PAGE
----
Research into River Dart's tidal power potential

River Dart at Dittisham
Image caption The River Dart at Dittisham is up to 20m (66ft) deep

A research project has begun into the tidal power potential of one of Devon's deepest rivers.

Feasibility research is being carried out by Plymouth University and Totnes Renewable Energy Society (TRESOC) into the River Dart at Dittisham.

It will examine the potential effect of putting a turbine on the river bed at a depth of 20m (66ft) to generate electricity.

TRESOC said it would create renewable energy that was "unseen and unheard".

Researchers are assessing the riverbed in the deep Anchor Stone channel, down river from Dittisham.

They are aiming to establish the tidal flow rate at various depths in order to assess the river's potential to generate electricity.

Ian Bright, from Tresoc, said: "It's where all the tidal energy from the waters above Dittisham is concentrated, through that narrow channel.

"We believe that is where the best potential for tidal energy in the Dart is to be found."

The research is being carried out with the consent of the Dart Harbour Board.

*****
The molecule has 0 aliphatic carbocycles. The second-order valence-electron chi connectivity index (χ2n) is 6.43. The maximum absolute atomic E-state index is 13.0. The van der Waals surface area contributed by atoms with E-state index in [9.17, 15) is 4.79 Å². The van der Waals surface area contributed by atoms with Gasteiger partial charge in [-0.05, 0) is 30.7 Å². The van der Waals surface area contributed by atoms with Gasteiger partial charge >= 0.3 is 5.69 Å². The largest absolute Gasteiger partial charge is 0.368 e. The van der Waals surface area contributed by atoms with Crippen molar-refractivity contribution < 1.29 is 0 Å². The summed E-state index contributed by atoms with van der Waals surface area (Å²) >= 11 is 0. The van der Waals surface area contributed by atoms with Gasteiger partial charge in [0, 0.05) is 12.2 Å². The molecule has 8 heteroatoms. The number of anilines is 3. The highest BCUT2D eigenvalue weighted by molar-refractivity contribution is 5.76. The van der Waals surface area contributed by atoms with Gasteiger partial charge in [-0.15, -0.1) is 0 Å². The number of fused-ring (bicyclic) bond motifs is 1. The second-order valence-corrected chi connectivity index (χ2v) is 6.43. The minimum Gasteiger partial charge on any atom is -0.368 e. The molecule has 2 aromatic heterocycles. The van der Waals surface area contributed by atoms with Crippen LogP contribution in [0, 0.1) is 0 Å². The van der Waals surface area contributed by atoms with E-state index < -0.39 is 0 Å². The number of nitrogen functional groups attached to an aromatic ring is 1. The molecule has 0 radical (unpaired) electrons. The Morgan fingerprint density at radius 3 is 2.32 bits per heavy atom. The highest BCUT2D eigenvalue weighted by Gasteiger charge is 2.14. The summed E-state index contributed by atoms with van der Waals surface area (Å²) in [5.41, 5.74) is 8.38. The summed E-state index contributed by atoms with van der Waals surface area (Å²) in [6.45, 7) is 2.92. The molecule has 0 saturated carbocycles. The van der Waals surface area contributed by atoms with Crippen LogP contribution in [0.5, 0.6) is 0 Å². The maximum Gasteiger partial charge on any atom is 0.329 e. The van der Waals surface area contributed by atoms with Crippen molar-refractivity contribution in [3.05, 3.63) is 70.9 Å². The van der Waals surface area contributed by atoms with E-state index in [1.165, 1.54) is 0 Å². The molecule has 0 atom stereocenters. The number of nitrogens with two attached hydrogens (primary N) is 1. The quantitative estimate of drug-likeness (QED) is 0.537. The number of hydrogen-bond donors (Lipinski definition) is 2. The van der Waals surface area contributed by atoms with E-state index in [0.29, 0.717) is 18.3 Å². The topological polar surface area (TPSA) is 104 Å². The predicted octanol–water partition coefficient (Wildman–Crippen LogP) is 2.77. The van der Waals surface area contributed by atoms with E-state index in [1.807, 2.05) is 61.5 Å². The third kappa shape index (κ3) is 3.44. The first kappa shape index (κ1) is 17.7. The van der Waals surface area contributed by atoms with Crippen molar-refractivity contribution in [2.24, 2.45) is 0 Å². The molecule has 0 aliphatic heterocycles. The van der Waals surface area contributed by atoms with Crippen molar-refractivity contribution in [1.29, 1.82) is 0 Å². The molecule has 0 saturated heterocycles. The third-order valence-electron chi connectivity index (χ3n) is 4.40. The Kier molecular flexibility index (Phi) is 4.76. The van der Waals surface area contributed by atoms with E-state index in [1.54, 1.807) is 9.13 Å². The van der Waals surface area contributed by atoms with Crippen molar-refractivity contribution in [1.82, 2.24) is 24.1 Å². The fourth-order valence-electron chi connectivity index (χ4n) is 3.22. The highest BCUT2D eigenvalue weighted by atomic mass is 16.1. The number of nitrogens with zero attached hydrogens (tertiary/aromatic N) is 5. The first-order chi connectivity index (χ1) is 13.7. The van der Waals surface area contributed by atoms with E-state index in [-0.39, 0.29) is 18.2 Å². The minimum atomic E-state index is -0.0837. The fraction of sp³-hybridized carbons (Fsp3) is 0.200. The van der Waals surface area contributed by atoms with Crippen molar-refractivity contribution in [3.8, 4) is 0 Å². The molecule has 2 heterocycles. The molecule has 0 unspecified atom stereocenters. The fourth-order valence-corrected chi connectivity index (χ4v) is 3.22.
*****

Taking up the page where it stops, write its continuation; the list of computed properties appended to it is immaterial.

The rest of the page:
Wind turbines

Once it has been completed, researchers will decide which type of turbine would be most suitable.

The area around Dittisham is popular with sailors.

During World War II, the deep water at Dittisham was used to provide safe anchorage for boats preparing for the D-Day Landings.

TRESOC said the depth of the water was such that a turbine on the riverbed would be well below passing vessels.

Daniel Conley, from Plymouth University, said: "This kind of development has very minimal environmental impact and I think that's a big advantage."

TRESOC, which is contributing £1,000 towards the research costs, recently lost a planning application for a community scheme to build two large wind turbines near Totnes.

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